Desert Deaths Adders are members of the Acanthophis genus, highly venomous elapids with short and thick bodies, triangular heads, mobile fangs, and a thin tapering tail. They grow to lengths up to 70cm, with a snout to vent length of 62cm, and have a flattened appearance. Desert Death Adders are coloured brick-red, or yellow-reddish, with strong or inconspicuous yellow bands which are camouflaged with their surroundings. The tail tip is used as a lure to attract potential prey and is distinctively darker in colour. Their fangs are longer than most of Australia's venomous snakes.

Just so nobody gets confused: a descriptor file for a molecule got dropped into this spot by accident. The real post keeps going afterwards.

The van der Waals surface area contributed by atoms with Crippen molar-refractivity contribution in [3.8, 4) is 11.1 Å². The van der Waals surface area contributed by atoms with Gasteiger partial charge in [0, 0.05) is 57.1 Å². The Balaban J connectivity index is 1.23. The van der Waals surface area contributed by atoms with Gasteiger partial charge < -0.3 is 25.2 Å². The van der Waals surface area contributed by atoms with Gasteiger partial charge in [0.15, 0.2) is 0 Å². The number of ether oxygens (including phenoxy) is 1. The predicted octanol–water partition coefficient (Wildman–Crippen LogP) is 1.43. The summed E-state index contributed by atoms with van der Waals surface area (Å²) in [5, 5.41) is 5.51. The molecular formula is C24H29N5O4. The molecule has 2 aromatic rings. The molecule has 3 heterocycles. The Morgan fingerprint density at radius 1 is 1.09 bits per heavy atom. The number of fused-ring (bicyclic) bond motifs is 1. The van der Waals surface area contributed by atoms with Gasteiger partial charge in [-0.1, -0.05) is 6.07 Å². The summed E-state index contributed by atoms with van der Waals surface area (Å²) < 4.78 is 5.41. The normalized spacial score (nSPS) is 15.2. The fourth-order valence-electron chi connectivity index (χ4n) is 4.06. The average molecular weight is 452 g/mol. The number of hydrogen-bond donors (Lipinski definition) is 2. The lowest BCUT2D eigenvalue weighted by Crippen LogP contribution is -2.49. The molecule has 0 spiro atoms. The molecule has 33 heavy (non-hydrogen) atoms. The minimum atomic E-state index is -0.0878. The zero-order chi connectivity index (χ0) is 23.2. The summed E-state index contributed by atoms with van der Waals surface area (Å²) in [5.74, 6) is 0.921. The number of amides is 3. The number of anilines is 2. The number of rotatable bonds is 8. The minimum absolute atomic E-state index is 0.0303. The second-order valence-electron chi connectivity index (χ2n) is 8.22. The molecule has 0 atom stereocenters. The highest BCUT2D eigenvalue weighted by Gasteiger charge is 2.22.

The species was first described in 1898 by George Albert Boulenger.